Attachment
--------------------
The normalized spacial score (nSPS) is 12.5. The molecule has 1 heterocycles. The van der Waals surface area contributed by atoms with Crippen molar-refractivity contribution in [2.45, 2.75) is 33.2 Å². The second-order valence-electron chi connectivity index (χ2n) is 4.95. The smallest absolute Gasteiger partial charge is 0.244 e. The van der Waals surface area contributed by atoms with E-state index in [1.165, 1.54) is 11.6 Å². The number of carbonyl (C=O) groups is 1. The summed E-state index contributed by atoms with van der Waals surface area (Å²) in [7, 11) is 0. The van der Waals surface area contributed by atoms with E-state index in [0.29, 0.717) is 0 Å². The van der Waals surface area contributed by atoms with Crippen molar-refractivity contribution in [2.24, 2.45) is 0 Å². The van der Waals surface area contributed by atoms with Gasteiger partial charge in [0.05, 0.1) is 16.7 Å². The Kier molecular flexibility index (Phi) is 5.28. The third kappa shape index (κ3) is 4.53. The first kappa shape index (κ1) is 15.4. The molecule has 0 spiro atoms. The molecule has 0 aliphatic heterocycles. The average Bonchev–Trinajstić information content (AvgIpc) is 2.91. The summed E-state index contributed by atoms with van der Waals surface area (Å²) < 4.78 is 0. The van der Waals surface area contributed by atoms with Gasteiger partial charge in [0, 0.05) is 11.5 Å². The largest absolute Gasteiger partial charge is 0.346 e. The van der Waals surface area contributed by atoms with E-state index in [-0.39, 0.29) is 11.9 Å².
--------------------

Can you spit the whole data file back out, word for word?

The normalized spacial score (nSPS) is 12.5. The molecule has 1 heterocycles. The van der Waals surface area contributed by atoms with Crippen molar-refractivity contribution in [2.45, 2.75) is 33.2 Å². The second-order valence-electron chi connectivity index (χ2n) is 4.95. The smallest absolute Gasteiger partial charge is 0.244 e. The van der Waals surface area contributed by atoms with E-state index in [1.165, 1.54) is 11.6 Å². The number of carbonyl (C=O) groups is 1. The summed E-state index contributed by atoms with van der Waals surface area (Å²) in [7, 11) is 0. The van der Waals surface area contributed by atoms with E-state index in [0.29, 0.717) is 0 Å². The van der Waals surface area contributed by atoms with Crippen molar-refractivity contribution in [2.24, 2.45) is 0 Å². The van der Waals surface area contributed by atoms with Gasteiger partial charge in [0.05, 0.1) is 16.7 Å². The Kier molecular flexibility index (Phi) is 5.28. The third kappa shape index (κ3) is 4.53. The first kappa shape index (κ1) is 15.4. The molecule has 0 spiro atoms. The molecule has 0 aliphatic heterocycles. The average Bonchev–Trinajstić information content (AvgIpc) is 2.91. The summed E-state index contributed by atoms with van der Waals surface area (Å²) < 4.78 is 0. The van der Waals surface area contributed by atoms with Gasteiger partial charge in [0, 0.05) is 11.5 Å². The largest absolute Gasteiger partial charge is 0.346 e. The van der Waals surface area contributed by atoms with E-state index in [-0.39, 0.29) is 11.9 Å².